U.S. Envoy to IAEA Storms Out of Meeting Over Iran's Israel Remark

Joseph Macmanus walks out after Iran's Ali Asghar Soltanieh accused Israel of committing 'genocide;' officials from Canada and Australia also left the closed-door meeting.

Reuters
Reuters
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U.S. ambassador to the International Atomic Energy Agency Joseph Macmanus stormed out of a meeting on Wednesday in protest when Iran's representative accused Israel of "genocide,"diplomats said.

Officials from Canada and Australia also left the closed-door meeting of the IAEA 5-nation governing board when Iran's Ali Asghar Soltanieh made his statement during a debate on Syria, they said.

Soltanieh was not immediately available for comment. Iran has said Israel would be wiped "off the face of the earth" if Israel attacked it.

Macmanus' walk-out highlighted tensions with Tehran a few hours after he accused the Islamic Republic of a "commitment to deception, defiance, and delay" in addressing IAEA concerns about possible nuclear weapons-related research.

The European Union also used the meeting to call on Iran to stop obstructing an IAEA investigation and give the agency access to sites and documents, regardless of broader talks between Iran and world powers that resumed last week.

Some diplomats say Iran is using its meetings with the IAEA merely for leverage in negotiations with world powers which unlike, the UN agency, have the power to ease sanctions that they have recently tightened on the major oil producer.

"Iran is inviting further isolation, pressure and censure from the international community until it meets its obligations and addresses the board's concerns," Macmanus said.

During the debate on Iran, which happened before the board turned its attention to Syria, Soltanieh said the allegations over his country's nuclear work were "baseless" and suggested the IAEA, not Tehran, was to blame for the failure so far to revive the stalled inquiry.

Macmanus accused Iran of "provocative actions", particularly the installation of advanced centrifuges that would enable it tospeed up its uranium enrichment.

Western countries fear Iran is enriching uranium to develop the capacity to build nuclear weapons and have imposed several rounds of sanctions. Iran says the program is legitimate and intended for purely peaceful purposes.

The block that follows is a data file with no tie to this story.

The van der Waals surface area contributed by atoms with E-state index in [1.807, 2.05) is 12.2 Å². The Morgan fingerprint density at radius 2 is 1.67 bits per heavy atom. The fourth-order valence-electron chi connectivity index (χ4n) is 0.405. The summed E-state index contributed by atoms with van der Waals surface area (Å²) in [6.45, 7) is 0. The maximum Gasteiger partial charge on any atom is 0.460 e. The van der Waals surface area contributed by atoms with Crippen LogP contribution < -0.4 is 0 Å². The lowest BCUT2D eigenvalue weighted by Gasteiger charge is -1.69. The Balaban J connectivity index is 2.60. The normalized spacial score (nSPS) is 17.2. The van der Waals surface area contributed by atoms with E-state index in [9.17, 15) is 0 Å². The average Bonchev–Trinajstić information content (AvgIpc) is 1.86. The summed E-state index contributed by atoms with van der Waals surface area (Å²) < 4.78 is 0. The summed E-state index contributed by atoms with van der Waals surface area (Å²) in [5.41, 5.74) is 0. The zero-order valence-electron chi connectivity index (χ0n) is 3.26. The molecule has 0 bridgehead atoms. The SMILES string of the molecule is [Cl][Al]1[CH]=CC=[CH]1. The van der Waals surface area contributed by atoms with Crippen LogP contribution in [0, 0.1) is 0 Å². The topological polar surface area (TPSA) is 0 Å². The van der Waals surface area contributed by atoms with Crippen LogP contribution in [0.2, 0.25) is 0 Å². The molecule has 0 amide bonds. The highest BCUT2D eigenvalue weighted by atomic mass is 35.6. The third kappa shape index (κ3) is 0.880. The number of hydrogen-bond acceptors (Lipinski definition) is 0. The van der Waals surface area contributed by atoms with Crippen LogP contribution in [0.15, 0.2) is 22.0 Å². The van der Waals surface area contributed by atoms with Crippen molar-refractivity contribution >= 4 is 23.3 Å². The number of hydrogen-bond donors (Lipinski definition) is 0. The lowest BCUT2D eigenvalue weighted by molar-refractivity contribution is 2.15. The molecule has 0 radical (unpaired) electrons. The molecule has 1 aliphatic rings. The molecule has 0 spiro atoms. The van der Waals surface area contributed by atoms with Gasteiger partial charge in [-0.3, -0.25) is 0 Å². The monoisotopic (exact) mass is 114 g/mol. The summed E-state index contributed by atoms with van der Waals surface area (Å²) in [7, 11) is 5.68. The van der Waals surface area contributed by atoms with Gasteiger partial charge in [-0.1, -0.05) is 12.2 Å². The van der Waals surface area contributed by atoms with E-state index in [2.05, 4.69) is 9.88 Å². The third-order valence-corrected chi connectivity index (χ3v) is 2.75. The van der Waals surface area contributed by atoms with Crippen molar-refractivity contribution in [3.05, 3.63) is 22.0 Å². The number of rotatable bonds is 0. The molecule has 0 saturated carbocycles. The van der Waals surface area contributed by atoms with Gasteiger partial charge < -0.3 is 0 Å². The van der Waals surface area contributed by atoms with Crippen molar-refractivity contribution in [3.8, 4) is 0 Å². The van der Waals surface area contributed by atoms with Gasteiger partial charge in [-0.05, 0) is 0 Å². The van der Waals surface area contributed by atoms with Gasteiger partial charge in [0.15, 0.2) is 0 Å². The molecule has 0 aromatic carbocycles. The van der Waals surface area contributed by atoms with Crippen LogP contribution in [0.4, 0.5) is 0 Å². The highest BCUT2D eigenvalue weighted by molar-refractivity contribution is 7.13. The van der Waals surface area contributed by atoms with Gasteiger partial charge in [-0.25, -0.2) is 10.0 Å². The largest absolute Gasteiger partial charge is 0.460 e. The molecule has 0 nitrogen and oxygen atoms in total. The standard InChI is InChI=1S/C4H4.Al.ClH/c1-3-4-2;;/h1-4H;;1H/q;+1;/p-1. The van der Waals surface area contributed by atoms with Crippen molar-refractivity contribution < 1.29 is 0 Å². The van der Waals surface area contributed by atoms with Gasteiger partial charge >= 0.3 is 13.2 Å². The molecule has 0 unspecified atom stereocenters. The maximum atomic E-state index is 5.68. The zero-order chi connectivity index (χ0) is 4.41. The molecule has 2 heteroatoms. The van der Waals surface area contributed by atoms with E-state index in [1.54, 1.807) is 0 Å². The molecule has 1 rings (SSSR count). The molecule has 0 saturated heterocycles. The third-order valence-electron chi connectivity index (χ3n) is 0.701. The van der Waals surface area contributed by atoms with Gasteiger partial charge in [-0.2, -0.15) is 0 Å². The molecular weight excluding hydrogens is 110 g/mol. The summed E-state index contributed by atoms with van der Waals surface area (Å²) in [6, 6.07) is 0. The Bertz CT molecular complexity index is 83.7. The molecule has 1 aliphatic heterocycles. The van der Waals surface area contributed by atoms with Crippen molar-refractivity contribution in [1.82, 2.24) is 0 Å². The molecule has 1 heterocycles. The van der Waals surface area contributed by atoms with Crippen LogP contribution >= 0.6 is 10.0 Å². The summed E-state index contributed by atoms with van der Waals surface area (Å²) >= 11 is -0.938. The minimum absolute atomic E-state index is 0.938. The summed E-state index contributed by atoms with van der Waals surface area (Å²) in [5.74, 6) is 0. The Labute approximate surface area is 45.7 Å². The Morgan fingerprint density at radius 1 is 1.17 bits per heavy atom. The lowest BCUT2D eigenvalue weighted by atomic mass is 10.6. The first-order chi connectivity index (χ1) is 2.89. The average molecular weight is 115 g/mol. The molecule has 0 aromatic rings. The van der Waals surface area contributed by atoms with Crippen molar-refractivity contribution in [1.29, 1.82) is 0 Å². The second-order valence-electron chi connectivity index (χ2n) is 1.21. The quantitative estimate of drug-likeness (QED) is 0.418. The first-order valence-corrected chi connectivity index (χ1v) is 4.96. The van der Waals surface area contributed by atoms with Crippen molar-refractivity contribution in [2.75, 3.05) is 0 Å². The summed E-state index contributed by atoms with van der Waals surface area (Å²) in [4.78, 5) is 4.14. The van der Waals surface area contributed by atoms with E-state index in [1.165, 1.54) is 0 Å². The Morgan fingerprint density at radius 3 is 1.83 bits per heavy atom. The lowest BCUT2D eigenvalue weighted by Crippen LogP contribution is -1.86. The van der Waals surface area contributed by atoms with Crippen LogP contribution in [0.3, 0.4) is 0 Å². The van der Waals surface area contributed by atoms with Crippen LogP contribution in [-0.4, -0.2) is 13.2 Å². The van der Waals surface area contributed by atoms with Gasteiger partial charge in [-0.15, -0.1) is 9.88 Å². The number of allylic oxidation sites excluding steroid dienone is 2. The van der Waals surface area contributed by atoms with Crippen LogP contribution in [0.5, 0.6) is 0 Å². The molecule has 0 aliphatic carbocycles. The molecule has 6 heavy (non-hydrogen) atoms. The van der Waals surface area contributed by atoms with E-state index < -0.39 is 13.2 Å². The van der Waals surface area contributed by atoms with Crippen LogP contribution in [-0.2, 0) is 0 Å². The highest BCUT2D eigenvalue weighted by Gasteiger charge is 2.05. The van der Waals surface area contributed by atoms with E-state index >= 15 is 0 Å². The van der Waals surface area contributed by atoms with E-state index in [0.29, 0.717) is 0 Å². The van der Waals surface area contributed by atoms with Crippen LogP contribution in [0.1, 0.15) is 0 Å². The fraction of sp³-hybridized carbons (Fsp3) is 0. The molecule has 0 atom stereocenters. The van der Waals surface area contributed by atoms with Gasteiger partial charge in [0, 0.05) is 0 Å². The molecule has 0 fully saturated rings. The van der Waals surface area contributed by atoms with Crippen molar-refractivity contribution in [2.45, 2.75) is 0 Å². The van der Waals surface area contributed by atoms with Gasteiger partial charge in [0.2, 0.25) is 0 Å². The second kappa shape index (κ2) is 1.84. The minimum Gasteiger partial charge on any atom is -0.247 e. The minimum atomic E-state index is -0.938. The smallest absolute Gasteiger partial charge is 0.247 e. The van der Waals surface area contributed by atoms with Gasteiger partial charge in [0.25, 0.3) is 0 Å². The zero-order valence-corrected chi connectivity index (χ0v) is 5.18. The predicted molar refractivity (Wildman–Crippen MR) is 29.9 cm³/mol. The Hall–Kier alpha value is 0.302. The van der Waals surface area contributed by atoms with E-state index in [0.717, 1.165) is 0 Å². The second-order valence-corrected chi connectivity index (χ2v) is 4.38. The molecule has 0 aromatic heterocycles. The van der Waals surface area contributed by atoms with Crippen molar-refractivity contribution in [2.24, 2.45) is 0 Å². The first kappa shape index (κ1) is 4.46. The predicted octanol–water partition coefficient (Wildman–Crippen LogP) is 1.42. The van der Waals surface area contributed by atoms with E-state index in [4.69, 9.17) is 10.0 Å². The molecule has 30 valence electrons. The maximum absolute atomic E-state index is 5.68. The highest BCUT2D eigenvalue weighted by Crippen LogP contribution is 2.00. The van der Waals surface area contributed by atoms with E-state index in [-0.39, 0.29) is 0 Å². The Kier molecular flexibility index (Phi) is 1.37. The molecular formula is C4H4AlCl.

Israel - widely assumed to have the Middle East's onlynuclear arsenal - says Tehran is secretly trying to develop nuclear weapons and has threatened pre-emptive strikes if it deems diplomacy ultimately futile.

The Vienna-based IAEA has been trying for more than a year to persuade Iran to give it the access it says it needs for itsinvestigation, so far without progress.

Iran has refused IAEA requests to visit the Parchin military site, where inspectors suspect explosives tests relevant fornuclear weapons development took place, possibly a decade ago.

Iran says it first needs to agree with the IAEA on how the inquiry is to be conducted before allowing any Parchin visit.

Last week, six world powers resumed talks with Iran aimed at finding a diplomatic settlement to a decade-old dispute that threatens to trigger a new Middle East war. The only progresswas an agreement to hold more talks.

The United States, China, France, Russia, Britain and Germany offered modest relief from economic sanctions in return for Iran scaling back its most sensitive nuclear activity.

Iran called the talks a potential "turning point" but Western officials were more cautious, merely describing the meeting as "useful".

US envoy to IAEA Joseph MacManus Credit: AP

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